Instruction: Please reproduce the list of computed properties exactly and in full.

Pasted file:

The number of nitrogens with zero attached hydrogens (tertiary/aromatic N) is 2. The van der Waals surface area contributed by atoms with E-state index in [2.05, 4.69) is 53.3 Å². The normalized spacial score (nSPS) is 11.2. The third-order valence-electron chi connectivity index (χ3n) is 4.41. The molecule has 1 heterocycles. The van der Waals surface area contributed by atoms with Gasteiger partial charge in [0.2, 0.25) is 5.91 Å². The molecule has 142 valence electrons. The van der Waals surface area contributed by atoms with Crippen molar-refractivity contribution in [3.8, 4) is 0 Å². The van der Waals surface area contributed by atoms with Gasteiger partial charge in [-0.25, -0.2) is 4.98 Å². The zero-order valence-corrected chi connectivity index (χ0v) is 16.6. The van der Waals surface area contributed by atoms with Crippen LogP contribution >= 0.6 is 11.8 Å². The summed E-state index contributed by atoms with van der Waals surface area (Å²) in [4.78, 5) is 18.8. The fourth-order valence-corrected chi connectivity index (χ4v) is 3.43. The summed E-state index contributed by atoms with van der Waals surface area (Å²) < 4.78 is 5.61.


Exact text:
The number of nitrogens with zero attached hydrogens (tertiary/aromatic N) is 2. The van der Waals surface area contributed by atoms with E-state index in [2.05, 4.69) is 53.3 Å². The normalized spacial score (nSPS) is 11.2. The third-order valence-electron chi connectivity index (χ3n) is 4.41. The molecule has 1 heterocycles. The van der Waals surface area contributed by atoms with Gasteiger partial charge in [0.2, 0.25) is 5.91 Å². The molecule has 142 valence electrons. The van der Waals surface area contributed by atoms with Crippen molar-refractivity contribution in [3.8, 4) is 0 Å². The van der Waals surface area contributed by atoms with Gasteiger partial charge in [-0.25, -0.2) is 4.98 Å². The zero-order valence-corrected chi connectivity index (χ0v) is 16.6. The van der Waals surface area contributed by atoms with Crippen LogP contribution >= 0.6 is 11.8 Å². The summed E-state index contributed by atoms with van der Waals surface area (Å²) in [4.78, 5) is 18.8. The fourth-order valence-corrected chi connectivity index (χ4v) is 3.43. The summed E-state index contributed by atoms with van der Waals surface area (Å²) < 4.78 is 5.61.